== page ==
# Definitions

Let $(X, \mathfrak{T}_X), (Y, \mathfrak{T}_Y)$ be two topological spaces and $f: X \rightarrow Y$ be a mapping.
$f$ is called continuous $:\Leftrightarrow \forall U \in \mathfrak{T}_Y: f^{-1}(U) \in \mathfrak{T}_X$

Let $(X,d_X), (Y, d_Y)$ be two metric spaces and $f: X \rightarrow Y$ be a mapping.
$f$ is called an isometry $:\Leftrightarrow \forall x_1, x_2 \in X: d_X(x_1, x_2) = d_Y(f(x_1), f(x_2))$.

# Question

Let $(X, \mathfrak{T}_X, d_X), (Y, \mathfrak{T}_Y, d_Y)$ be two topological, metric spaces and $f:X \rightarrow Y$ be an isoemtry.

Is $f$ continuous? According to the German Wikipedia this is "obviously the case, because of the definition". I don't think that is that obvious.

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Write down the definition of continuity for metric spaces. Then it's obvious. – Karolis Juodelė Feb 16 '14 at 11:44
@KarolisJuodelė: Thanks (+1), now I understand it :-) (We have shown that "continuous" as it is defined in topology is equivalent to "continuous" as it is defined in analysis.) – Martin Thoma Feb 16 '14 at 11:47
If $f$ is an isometry (=distance preserving) then you can use $\delta = \varepsilon$ to prove $f$ is continuous. – Rudy the Reindeer Feb 16 '14 at 15:04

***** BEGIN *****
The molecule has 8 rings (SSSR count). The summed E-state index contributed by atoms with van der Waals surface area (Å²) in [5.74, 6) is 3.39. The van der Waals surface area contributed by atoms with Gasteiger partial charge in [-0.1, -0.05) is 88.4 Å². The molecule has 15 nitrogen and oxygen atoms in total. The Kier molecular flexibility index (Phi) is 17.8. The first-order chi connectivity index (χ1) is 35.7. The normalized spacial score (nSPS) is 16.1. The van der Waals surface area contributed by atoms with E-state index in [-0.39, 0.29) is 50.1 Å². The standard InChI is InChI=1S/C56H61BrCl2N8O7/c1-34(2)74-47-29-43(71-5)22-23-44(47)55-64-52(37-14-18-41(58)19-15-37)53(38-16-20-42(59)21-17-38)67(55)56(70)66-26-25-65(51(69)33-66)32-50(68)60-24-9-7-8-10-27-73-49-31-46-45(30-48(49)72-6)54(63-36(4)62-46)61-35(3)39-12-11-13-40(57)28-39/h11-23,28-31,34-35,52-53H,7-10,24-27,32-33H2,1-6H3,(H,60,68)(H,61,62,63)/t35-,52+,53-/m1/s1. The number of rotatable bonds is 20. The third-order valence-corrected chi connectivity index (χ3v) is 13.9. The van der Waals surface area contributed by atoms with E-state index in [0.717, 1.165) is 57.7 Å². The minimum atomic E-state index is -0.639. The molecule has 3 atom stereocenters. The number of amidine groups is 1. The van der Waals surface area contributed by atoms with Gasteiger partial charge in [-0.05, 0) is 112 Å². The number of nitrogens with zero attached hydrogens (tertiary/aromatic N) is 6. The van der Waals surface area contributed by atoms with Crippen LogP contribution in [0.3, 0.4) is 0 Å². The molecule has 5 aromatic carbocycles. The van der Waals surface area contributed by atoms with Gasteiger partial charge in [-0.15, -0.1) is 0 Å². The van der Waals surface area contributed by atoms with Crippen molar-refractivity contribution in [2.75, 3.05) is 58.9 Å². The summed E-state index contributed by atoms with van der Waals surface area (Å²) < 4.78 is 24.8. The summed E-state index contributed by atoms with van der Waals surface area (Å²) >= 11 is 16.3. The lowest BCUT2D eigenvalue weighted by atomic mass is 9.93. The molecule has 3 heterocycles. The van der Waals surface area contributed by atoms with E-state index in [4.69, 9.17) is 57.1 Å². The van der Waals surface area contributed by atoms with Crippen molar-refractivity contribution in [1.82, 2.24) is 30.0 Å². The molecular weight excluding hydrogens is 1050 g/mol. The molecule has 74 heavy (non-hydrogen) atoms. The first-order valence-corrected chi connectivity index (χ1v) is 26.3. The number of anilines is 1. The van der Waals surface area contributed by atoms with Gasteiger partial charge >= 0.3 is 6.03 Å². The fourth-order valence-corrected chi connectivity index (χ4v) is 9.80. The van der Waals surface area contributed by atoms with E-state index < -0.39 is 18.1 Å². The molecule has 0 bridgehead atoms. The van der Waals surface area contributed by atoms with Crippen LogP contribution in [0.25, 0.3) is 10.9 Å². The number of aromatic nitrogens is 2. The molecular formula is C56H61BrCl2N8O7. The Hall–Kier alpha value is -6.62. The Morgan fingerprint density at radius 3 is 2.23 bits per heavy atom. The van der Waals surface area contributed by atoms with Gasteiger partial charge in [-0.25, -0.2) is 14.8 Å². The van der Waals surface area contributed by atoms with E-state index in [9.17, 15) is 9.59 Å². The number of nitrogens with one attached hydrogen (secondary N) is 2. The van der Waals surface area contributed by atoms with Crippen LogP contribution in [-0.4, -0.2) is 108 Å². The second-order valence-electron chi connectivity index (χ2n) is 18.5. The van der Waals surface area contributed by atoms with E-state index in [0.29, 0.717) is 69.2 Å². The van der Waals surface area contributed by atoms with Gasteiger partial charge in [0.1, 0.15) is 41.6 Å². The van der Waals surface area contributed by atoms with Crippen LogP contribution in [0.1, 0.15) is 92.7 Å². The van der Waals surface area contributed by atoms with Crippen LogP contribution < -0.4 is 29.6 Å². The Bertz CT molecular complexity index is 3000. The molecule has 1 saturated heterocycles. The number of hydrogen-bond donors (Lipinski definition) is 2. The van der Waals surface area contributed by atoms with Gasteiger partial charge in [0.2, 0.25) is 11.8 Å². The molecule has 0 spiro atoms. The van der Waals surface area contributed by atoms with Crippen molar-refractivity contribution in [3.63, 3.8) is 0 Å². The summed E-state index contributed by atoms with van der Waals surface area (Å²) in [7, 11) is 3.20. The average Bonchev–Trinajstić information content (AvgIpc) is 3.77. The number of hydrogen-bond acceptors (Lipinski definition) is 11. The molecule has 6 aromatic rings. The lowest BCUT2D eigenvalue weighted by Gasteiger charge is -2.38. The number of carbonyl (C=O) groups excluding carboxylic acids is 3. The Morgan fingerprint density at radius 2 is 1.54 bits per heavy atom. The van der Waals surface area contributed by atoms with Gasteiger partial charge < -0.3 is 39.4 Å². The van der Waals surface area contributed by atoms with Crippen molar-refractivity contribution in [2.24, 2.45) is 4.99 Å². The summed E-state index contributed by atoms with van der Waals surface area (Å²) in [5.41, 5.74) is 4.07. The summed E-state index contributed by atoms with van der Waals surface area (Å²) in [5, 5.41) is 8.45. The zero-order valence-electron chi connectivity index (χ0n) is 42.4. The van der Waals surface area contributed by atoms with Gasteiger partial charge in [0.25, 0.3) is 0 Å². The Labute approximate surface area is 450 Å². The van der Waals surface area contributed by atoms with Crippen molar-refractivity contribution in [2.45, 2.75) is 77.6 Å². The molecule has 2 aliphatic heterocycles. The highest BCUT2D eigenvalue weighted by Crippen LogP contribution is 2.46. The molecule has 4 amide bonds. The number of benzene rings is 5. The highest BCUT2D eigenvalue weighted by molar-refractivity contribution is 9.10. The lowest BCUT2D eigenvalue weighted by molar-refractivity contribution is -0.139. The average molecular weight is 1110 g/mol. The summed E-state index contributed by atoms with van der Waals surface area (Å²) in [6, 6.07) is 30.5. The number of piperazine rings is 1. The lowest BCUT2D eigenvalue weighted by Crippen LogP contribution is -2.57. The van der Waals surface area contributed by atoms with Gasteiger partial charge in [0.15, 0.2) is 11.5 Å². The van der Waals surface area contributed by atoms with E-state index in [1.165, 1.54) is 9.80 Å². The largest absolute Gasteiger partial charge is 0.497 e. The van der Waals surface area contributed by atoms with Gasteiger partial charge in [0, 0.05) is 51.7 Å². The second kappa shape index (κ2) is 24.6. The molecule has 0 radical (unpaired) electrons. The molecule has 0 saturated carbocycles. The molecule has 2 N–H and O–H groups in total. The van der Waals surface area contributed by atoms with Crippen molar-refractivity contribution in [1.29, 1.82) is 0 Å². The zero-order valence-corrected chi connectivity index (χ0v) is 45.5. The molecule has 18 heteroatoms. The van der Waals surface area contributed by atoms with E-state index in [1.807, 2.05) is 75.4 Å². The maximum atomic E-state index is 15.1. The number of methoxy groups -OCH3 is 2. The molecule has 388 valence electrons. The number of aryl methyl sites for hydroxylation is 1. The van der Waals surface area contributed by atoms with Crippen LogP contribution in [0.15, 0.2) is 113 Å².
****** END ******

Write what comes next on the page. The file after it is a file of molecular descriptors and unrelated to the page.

Like this: $$\|f(x) - f(y)\| = \|x - y\| < \delta = \varepsilon$$ – Rudy the Reindeer Feb 16 '14 at 15:05

For an isometry, it is easy to see that for every $x\in X$, we have
$$f^{-1}\bigl( B_\varepsilon\left(f(x)\right)\bigr) = B_\varepsilon(x),$$
so $f$ is continuous at $x$, and since $x$ was arbitrary, globally continuous. In this case, the continuity at a point is more evident than the global continuity.
I guess $B_\varepsilon(x)$ is the ball with radius $\varepsilon$ around the center $x$? I understand that $f^{-1}\bigl( B_\varepsilon\left(f(x)\right)\bigr) = B_\varepsilon(x)$ is true, but how does it show that $f$ is continuous for arbitrary topologies (I understand that it shows continuity for the standard topology). – Martin Thoma Feb 16 '14 at 11:45